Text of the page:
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Biometrics and User Authentication Research Paper


Introduction

One of the greatest concerns in the filed of information security is verification that an individual accessing confidential, sensitive, or secret information is approved to do so. Such access is normally achieved through an individual giving their identity through an authentication process.

In simple terms, the individual accessing any classified information has to validate their identity prior to accessing the information (Daugman 1148-1153). If the individuals fail to provide their identity, then they are denied access to the information.

There are three authentication methods, which are use of passwords, use of tokens or smart cards, and the biometric authentication. Biometric authentication identifies users using their behavioral or physiological features.

This paper will look at different types of biometric authentications, how they work, their merits and demerits as well as the privacy issues that affect biometric authentication.

Types of authentication

There are numerous types of biometric authentications. Among them include, fingerprint recognition, voice recognition, face recognition, and iris recognition.

Fingerprint recognition

Fingerprint recognition requires capturing a picture of an individual’s fingertips and storing its features such as arches, helixes, and loops together with the outlines of grooves, minutiae, and crests. There are three ways of achieving fingerprint matching.

They are, “minutiae matching, correlation matching, and ridge feature matching” (Khan and Jiashu 82). According to Khan and Jiashu, “Minutiae based matching stores minutiae as a set of points in a plane. The points are matched with the template and the input minutiae confirmed” (83).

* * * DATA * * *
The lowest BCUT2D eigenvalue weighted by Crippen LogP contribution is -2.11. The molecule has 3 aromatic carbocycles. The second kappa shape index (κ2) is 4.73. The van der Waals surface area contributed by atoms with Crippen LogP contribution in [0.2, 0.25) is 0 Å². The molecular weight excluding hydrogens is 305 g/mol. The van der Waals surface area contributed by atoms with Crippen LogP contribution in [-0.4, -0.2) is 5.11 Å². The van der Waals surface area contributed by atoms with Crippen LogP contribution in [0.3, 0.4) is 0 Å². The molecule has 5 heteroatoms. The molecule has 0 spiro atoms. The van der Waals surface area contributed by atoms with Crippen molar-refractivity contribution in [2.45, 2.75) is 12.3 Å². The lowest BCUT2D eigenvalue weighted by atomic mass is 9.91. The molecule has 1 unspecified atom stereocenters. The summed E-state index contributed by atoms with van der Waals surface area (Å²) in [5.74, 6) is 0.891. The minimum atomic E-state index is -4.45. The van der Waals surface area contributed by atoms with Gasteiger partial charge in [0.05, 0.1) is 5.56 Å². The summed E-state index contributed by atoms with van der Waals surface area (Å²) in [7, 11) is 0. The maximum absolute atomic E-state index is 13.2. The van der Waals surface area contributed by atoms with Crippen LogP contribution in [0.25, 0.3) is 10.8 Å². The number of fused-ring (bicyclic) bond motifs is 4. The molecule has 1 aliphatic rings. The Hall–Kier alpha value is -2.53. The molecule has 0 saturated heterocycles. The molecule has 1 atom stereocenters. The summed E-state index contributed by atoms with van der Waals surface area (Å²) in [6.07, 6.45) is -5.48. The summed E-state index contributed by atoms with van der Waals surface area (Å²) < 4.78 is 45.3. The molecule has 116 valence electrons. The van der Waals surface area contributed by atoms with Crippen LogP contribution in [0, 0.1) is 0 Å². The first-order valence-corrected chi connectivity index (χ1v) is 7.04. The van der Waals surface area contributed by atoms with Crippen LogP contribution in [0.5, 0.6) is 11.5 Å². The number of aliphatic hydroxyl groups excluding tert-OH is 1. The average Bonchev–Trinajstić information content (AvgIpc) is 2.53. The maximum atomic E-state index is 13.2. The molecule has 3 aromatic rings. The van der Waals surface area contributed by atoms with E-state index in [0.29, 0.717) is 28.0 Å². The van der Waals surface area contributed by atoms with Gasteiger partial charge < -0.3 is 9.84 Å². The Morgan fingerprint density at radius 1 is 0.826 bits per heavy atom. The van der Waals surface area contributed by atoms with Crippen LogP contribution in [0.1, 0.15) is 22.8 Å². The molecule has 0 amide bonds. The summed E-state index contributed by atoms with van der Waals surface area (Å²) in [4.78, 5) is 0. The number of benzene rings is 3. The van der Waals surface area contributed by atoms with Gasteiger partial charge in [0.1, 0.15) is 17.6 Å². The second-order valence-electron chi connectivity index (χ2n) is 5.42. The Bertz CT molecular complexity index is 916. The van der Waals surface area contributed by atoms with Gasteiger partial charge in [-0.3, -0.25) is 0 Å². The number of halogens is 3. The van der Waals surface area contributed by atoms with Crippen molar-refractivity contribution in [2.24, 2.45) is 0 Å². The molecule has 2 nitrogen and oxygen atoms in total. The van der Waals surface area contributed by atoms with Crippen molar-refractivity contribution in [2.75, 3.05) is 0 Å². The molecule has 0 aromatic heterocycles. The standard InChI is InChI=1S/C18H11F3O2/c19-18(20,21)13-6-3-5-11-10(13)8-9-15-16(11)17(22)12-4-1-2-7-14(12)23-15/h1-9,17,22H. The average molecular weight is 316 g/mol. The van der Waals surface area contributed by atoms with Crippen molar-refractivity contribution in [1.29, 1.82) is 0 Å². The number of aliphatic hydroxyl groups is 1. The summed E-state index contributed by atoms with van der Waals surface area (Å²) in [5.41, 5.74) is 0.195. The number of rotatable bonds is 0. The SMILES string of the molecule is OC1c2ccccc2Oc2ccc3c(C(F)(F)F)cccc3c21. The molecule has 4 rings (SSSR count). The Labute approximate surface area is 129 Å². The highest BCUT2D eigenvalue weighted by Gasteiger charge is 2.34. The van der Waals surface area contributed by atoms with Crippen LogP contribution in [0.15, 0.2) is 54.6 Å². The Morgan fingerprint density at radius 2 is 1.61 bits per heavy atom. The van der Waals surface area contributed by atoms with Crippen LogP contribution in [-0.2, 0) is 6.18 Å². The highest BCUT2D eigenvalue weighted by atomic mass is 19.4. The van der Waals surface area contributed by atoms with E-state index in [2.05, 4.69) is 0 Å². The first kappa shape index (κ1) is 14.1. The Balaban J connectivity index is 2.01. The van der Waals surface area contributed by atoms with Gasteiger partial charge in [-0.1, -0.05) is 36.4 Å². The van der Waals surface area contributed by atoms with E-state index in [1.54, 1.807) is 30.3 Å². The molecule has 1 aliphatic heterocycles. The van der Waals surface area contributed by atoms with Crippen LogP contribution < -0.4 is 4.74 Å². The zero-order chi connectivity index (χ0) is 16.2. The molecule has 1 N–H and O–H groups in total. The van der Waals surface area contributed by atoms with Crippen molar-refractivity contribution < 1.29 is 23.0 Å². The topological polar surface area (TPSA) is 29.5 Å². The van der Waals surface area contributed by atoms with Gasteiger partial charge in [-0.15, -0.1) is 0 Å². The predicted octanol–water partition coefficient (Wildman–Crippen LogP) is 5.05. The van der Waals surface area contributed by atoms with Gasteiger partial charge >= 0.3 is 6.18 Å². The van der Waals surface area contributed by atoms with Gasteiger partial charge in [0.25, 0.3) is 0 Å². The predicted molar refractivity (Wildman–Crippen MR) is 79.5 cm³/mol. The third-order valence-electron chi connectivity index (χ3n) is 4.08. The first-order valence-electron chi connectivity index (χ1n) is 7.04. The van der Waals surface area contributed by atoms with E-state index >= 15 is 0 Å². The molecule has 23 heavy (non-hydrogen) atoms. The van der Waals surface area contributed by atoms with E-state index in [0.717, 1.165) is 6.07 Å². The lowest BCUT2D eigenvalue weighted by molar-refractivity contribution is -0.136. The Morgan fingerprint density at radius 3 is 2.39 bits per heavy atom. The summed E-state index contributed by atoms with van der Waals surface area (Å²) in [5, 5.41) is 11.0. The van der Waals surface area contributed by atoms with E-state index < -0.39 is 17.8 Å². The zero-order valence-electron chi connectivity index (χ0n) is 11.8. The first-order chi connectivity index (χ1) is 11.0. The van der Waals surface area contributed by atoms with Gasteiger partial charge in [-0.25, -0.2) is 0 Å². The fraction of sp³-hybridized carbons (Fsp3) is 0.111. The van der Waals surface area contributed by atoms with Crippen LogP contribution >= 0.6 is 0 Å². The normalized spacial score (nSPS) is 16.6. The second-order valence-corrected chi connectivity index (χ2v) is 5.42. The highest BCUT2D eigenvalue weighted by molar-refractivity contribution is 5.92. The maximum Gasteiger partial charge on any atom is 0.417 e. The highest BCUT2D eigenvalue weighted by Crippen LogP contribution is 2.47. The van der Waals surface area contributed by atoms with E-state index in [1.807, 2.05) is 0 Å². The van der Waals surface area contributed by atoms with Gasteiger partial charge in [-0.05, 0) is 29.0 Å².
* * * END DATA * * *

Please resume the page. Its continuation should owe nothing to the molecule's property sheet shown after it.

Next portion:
On the other hand, “correlation based matching overlays two fingerprint images and it computes the connection between matching pixels” (Khan and Jiashu 83).

Ridge feature based technique is, “an advanced method, which captures ridges since minutiae capturing are difficult in low quality fingerprint images” (Khan and Jiashu 83). Fingerprint scanning is consistent and secure. It protects entry gadgets for building door locks.

Voice recognition

The other type of authentication uses voice recognition. This form, “combines behavioral and physiological elements to come up with speech patterns, which can be captured through speech processing technology” (Zhang 46).

The authentication method uses inbuilt features of the speaker such as nasal pitch, accent, and rhythm. Voice recognition method may be classified into various groups based on the nature of authentication realm. One of the categories is the fixed text technique, which uses a predetermined word for authentication purposes.

The other group is the text dependent method, which requires a person to pronounce a certain phrase or statement. The word or phrase is then analyzed based on the person’s basic voice pattern.

Text independent technique is another category of voice recognition technique, which requires a person to articulate a phrase or word (Shaw 18). The system then “computes the matching based on the basic voice patterns regardless of the text and the language applied” (Shaw 18).

Face recognition